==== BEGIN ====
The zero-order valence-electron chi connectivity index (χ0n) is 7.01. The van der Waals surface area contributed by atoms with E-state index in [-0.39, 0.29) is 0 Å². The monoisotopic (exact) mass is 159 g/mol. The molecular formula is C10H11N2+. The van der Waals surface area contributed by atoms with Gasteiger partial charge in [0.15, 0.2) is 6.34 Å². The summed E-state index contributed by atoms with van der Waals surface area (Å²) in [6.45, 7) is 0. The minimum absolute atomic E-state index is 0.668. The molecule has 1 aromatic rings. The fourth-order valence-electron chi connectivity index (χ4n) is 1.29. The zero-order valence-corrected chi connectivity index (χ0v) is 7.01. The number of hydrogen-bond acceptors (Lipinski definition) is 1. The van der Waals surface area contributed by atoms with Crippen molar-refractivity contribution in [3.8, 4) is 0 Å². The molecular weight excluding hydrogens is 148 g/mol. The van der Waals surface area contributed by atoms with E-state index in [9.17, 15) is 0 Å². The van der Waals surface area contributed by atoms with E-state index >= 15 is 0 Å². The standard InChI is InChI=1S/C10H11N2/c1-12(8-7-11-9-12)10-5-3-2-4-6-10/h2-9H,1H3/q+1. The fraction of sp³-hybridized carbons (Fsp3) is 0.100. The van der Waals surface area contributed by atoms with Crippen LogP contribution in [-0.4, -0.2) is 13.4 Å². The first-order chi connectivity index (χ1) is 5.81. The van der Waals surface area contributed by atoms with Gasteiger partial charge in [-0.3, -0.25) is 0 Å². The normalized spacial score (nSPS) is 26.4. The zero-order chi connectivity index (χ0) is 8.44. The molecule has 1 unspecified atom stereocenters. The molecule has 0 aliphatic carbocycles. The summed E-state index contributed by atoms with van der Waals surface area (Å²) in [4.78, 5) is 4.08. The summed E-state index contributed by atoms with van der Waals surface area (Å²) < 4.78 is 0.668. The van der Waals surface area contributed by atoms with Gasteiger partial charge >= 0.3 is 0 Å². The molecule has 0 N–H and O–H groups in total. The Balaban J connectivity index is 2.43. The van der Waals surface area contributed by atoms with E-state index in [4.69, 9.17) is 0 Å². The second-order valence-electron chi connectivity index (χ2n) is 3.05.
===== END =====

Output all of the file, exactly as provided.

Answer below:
The zero-order valence-electron chi connectivity index (χ0n) is 7.01. The van der Waals surface area contributed by atoms with E-state index in [-0.39, 0.29) is 0 Å². The monoisotopic (exact) mass is 159 g/mol. The molecular formula is C10H11N2+. The van der Waals surface area contributed by atoms with Gasteiger partial charge in [0.15, 0.2) is 6.34 Å². The summed E-state index contributed by atoms with van der Waals surface area (Å²) in [6.45, 7) is 0. The minimum absolute atomic E-state index is 0.668. The molecule has 1 aromatic rings. The fourth-order valence-electron chi connectivity index (χ4n) is 1.29. The zero-order valence-corrected chi connectivity index (χ0v) is 7.01. The number of hydrogen-bond acceptors (Lipinski definition) is 1. The van der Waals surface area contributed by atoms with Crippen molar-refractivity contribution in [3.8, 4) is 0 Å². The molecular weight excluding hydrogens is 148 g/mol. The van der Waals surface area contributed by atoms with E-state index in [9.17, 15) is 0 Å². The van der Waals surface area contributed by atoms with E-state index >= 15 is 0 Å². The standard InChI is InChI=1S/C10H11N2/c1-12(8-7-11-9-12)10-5-3-2-4-6-10/h2-9H,1H3/q+1. The fraction of sp³-hybridized carbons (Fsp3) is 0.100. The van der Waals surface area contributed by atoms with Crippen LogP contribution in [-0.4, -0.2) is 13.4 Å². The first-order chi connectivity index (χ1) is 5.81. The van der Waals surface area contributed by atoms with Gasteiger partial charge in [-0.3, -0.25) is 0 Å². The normalized spacial score (nSPS) is 26.4. The zero-order chi connectivity index (χ0) is 8.44. The molecule has 1 unspecified atom stereocenters. The molecule has 0 aliphatic carbocycles. The summed E-state index contributed by atoms with van der Waals surface area (Å²) in [4.78, 5) is 4.08. The summed E-state index contributed by atoms with van der Waals surface area (Å²) < 4.78 is 0.668. The van der Waals surface area contributed by atoms with Gasteiger partial charge >= 0.3 is 0 Å². The molecule has 0 N–H and O–H groups in total. The Balaban J connectivity index is 2.43. The van der Waals surface area contributed by atoms with E-state index in [4.69, 9.17) is 0 Å². The second-order valence-electron chi connectivity index (χ2n) is 3.05.